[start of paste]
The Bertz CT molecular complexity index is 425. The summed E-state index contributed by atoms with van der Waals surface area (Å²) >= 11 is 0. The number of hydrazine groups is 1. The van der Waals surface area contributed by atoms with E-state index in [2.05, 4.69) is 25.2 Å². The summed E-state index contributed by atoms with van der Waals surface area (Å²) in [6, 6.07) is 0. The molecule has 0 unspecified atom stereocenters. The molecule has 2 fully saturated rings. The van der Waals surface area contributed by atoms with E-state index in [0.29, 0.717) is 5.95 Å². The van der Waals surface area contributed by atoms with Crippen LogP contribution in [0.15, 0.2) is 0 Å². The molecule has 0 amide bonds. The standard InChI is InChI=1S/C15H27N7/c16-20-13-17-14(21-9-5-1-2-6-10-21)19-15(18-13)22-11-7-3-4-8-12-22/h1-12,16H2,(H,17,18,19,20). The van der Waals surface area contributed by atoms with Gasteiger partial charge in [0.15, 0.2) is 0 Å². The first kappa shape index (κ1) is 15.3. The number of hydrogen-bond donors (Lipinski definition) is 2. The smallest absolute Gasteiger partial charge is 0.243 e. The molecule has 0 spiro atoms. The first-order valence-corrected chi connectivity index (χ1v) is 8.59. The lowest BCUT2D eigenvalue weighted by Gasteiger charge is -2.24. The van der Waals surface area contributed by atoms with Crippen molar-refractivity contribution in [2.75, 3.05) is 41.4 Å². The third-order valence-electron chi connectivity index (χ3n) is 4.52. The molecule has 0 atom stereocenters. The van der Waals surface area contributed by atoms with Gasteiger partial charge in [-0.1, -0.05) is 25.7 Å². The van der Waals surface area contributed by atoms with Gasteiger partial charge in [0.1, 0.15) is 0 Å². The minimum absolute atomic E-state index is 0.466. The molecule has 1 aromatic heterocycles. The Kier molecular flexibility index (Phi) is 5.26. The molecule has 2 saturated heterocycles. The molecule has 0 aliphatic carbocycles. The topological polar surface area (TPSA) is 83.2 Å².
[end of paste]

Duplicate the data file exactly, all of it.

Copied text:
The Bertz CT molecular complexity index is 425. The summed E-state index contributed by atoms with van der Waals surface area (Å²) >= 11 is 0. The number of hydrazine groups is 1. The van der Waals surface area contributed by atoms with E-state index in [2.05, 4.69) is 25.2 Å². The summed E-state index contributed by atoms with van der Waals surface area (Å²) in [6, 6.07) is 0. The molecule has 0 unspecified atom stereocenters. The molecule has 2 fully saturated rings. The van der Waals surface area contributed by atoms with E-state index in [0.29, 0.717) is 5.95 Å². The van der Waals surface area contributed by atoms with Crippen LogP contribution in [0.15, 0.2) is 0 Å². The molecule has 0 amide bonds. The standard InChI is InChI=1S/C15H27N7/c16-20-13-17-14(21-9-5-1-2-6-10-21)19-15(18-13)22-11-7-3-4-8-12-22/h1-12,16H2,(H,17,18,19,20). The van der Waals surface area contributed by atoms with Gasteiger partial charge in [0.15, 0.2) is 0 Å². The first kappa shape index (κ1) is 15.3. The number of hydrogen-bond donors (Lipinski definition) is 2. The smallest absolute Gasteiger partial charge is 0.243 e. The molecule has 0 spiro atoms. The first-order valence-corrected chi connectivity index (χ1v) is 8.59. The lowest BCUT2D eigenvalue weighted by Gasteiger charge is -2.24. The van der Waals surface area contributed by atoms with Crippen molar-refractivity contribution in [2.75, 3.05) is 41.4 Å². The third-order valence-electron chi connectivity index (χ3n) is 4.52. The molecule has 0 atom stereocenters. The van der Waals surface area contributed by atoms with Gasteiger partial charge in [-0.1, -0.05) is 25.7 Å². The van der Waals surface area contributed by atoms with Gasteiger partial charge in [0.1, 0.15) is 0 Å². The minimum absolute atomic E-state index is 0.466. The molecule has 1 aromatic heterocycles. The Kier molecular flexibility index (Phi) is 5.26. The molecule has 2 saturated heterocycles. The molecule has 0 aliphatic carbocycles. The topological polar surface area (TPSA) is 83.2 Å².